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Thread: Solar Panel Features and Decisions

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    Solar Panel Features and Decisions

    We have an 18x36 Vinyl IG being built in the spring. Thanks to this forum I've gone from complete neophyte (I never even knew someone who had a pool) to being almost literate. You've all helped me make some more intelligent decisions regarding my pump, filter, and chlorination equipment. Because of this site I'm also completely intrigued by solar. I have a big west-facing roof, high on a hilltop with unimpeded access to direct sunlight. So I'm convinced that with enough panels we won't need supplemental heat here in the Pittsburgh area.

    A few questions:

    First: I read up on the UCF site and I'm aware of how they characterize panel performance -- that helps narrow my decisions. My questions now regard a few of the features of different types. It seems the panels are one of three types: a) rigid risers that are interconnected (Fafco Revolution, Aquatherm) b) rigid risers that are not interconnected (Fafco ST, Heliocol) and c) flexible risers (SunTrek, Hot Sun/Powerstrip). Which of these types:

    1) are least likely to damage the roof -- I have perhaps unfounded concerns about the panels rubbing my asphalt shingles and causing damage?
    2) are most likely to survive strong winds -- It seems that they all must, but does anyone have direct experience with either success or failure in strong winds?
    3) are most likely to survive freeze-thaw cycles -- it's 27F and snowing outside my window as I type this.
    4) are least likely to leak -- Is this really ****ing post (http://www.poolspaforum.com/forum/index ... opic=36970) typical? How often are you all up on your roofs plugging holes?

    Next: how do you acquire these **** things? Solar power isn't exactly huge in Pittsburgh, and the one solar dealer that called me back has installed exactly 1 of these systems. I'm not afraid of DIY, but it doesn't seem like the big brands that you all talk about -- Fafco and Heliocol -- have online dealers. I've checked ebay and I don't see anything for sale at the moment..I'd prefer new.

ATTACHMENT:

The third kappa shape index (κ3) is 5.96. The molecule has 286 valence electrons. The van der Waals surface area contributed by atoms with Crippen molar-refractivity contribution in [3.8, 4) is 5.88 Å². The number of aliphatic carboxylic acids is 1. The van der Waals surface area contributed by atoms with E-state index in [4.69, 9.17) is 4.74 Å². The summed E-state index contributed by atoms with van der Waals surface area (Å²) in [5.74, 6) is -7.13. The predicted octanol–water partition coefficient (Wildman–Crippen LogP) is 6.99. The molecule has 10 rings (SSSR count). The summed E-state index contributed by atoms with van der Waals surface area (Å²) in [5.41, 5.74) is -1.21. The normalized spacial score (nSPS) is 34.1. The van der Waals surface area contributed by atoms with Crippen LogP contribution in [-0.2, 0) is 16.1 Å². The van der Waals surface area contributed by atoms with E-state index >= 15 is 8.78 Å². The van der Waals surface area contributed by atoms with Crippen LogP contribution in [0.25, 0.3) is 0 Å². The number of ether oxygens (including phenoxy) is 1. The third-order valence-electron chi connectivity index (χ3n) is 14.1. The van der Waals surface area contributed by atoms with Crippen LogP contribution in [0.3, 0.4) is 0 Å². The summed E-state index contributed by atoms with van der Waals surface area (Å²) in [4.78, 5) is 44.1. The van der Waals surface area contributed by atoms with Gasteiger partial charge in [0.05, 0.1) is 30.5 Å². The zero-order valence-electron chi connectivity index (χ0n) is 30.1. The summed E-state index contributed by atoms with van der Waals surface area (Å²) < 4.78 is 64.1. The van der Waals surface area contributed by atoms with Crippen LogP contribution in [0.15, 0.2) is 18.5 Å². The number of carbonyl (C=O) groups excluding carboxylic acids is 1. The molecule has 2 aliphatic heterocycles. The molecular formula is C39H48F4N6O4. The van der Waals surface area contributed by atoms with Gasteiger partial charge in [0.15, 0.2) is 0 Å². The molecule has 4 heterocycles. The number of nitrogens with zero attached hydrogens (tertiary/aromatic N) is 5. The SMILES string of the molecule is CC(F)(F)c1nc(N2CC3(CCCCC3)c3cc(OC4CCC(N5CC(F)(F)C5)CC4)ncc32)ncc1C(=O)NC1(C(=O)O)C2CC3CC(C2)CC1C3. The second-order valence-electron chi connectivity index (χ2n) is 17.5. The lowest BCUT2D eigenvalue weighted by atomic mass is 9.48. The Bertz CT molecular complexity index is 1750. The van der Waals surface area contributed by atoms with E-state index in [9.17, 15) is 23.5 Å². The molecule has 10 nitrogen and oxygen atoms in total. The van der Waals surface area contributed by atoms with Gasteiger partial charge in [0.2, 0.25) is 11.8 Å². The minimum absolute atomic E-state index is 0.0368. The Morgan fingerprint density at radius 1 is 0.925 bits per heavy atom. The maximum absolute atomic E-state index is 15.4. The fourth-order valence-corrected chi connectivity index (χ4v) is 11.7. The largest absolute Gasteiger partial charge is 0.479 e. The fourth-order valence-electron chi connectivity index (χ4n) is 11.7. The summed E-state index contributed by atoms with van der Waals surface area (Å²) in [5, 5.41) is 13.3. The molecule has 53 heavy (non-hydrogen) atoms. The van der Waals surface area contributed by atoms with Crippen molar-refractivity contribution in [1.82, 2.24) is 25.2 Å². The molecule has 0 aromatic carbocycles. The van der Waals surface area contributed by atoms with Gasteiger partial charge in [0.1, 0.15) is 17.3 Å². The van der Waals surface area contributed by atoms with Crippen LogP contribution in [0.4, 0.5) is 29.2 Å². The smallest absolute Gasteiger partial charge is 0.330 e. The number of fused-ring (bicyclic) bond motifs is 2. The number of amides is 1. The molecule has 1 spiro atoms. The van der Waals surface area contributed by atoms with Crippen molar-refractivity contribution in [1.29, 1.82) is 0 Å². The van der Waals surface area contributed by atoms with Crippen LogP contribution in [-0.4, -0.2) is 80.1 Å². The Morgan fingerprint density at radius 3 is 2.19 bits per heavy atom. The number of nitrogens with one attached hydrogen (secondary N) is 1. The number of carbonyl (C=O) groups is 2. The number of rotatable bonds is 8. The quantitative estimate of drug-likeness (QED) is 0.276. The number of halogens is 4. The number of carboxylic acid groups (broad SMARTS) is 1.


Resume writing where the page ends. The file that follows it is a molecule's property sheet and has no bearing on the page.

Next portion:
Lastly , if any of you in colder climates can share typical temps you've achieved throughout the season I'd appreciate it. More data points == more confidence. And in the odd chance there's a Pittsburgh area person on here with direct experience, I would gladly buy you a beer or three in exchange for a conversation about your experiences.

    Thanks in advance.

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    Re: Solar Panel Features and Decisions

    Both Amazon and Ebay sell Fafco panels and mounting kits as well as every online pool supplier.I have been looking into solar as well so I. can't offer you any actual experience.
    Search for "solar panels pool"
    Rob

    Cozumel AGP 24' 14,700 gallons
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    Sta-rite Cristol-Flo II 2.3sq.ft. sand filter
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    TF-100 Testkit....$68,cheap insurance for a trouble free pool season

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    Mod Squad jblizzle's Avatar
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    Re: Solar Panel Features and Decisions

    Panels with tubes that are not connected allow the wind to pass through ... so likely better for higher winds. I think you can get by with fewer connections to the roof due to this. Although all panels have mounts that are designed to handle the wind load.

    The connected tubes "might" heat slightly better due to the lack of air passing through.

    I like the way the Heliocol panels attach to each other. They do not use hose and clamps that I have heard need replaced every so often. Problem is they do not sell to the public. I got mine off of craigslist and did the install myself ... a little hard to get parts.

    If the setup is done correctly and you ensure the panels are drained in the winter, then freezing should not be a problem.

    I only have experience with Heliocol. Installed by them on my first house and by me on my current house.

    Posted from my Droid with Tapatalk ... sorry if my response is short
    Jason, TFP Moderator
    18k IG pebblesheen pool, Hayward ProLogic P4 w/ T-15 SWG, Pentair 1HP 2-speed Superflo, Hayward 6020 DE filter
    500 sqft Heliocol solar panels, ThePoolCleaner, TF-100 test kit w/ SpeedStir
    Pool School + Test Kit + PoolMath = A TROUBLE FREE POOL
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    Re: Solar Panel Features and Decisions

    In central Florida I see a ton of Fafco panels on roofs, I'm told they survived the storms here very well.

    You can diy, lookup solar direct online for info & pricing, Ebay I would be worried about warranty.

    Amazon gets 15% commission from the merchants selling products so you can usually find them for less (not just solar most things)

    I'm installing my own it really is simple I think.

    As far as abrasion on shingles get a roll of 12" aluminum flashing at like HD cut it where it may rub to fit, use small nails and silicone in place.

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    Re: Solar Panel Features and Decisions